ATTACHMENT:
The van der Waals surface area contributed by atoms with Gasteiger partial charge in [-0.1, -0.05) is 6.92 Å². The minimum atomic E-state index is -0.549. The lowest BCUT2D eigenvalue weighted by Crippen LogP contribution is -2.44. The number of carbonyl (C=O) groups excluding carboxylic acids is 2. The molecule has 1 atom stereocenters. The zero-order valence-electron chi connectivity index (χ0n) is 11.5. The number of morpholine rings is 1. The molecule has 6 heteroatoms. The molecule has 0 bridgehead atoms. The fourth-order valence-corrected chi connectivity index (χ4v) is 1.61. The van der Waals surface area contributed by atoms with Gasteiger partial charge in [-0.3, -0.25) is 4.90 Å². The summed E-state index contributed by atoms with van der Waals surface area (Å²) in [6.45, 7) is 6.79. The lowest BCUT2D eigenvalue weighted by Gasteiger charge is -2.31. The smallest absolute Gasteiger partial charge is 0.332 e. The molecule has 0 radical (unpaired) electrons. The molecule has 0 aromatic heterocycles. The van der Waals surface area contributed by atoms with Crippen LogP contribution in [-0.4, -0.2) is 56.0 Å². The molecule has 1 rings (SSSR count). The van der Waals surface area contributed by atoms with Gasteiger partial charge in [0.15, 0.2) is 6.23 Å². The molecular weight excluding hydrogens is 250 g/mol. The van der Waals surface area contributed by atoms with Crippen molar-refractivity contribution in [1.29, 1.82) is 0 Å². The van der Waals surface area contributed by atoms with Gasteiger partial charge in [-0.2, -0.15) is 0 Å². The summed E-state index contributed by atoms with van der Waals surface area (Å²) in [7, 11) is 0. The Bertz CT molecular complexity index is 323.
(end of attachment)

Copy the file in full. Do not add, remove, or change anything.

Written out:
The van der Waals surface area contributed by atoms with Gasteiger partial charge in [-0.1, -0.05) is 6.92 Å². The minimum atomic E-state index is -0.549. The lowest BCUT2D eigenvalue weighted by Crippen LogP contribution is -2.44. The number of carbonyl (C=O) groups excluding carboxylic acids is 2. The molecule has 1 atom stereocenters. The zero-order valence-electron chi connectivity index (χ0n) is 11.5. The number of morpholine rings is 1. The molecule has 6 heteroatoms. The molecule has 0 bridgehead atoms. The fourth-order valence-corrected chi connectivity index (χ4v) is 1.61. The van der Waals surface area contributed by atoms with Gasteiger partial charge in [-0.3, -0.25) is 4.90 Å². The summed E-state index contributed by atoms with van der Waals surface area (Å²) in [6.45, 7) is 6.79. The lowest BCUT2D eigenvalue weighted by Gasteiger charge is -2.31. The smallest absolute Gasteiger partial charge is 0.332 e. The molecule has 0 radical (unpaired) electrons. The molecule has 0 aromatic heterocycles. The van der Waals surface area contributed by atoms with Crippen LogP contribution in [-0.4, -0.2) is 56.0 Å². The molecule has 1 rings (SSSR count). The van der Waals surface area contributed by atoms with Gasteiger partial charge in [0.15, 0.2) is 6.23 Å². The molecular weight excluding hydrogens is 250 g/mol. The van der Waals surface area contributed by atoms with Crippen molar-refractivity contribution in [1.29, 1.82) is 0 Å². The van der Waals surface area contributed by atoms with Gasteiger partial charge in [-0.2, -0.15) is 0 Å². The summed E-state index contributed by atoms with van der Waals surface area (Å²) in [7, 11) is 0. The Bertz CT molecular complexity index is 323.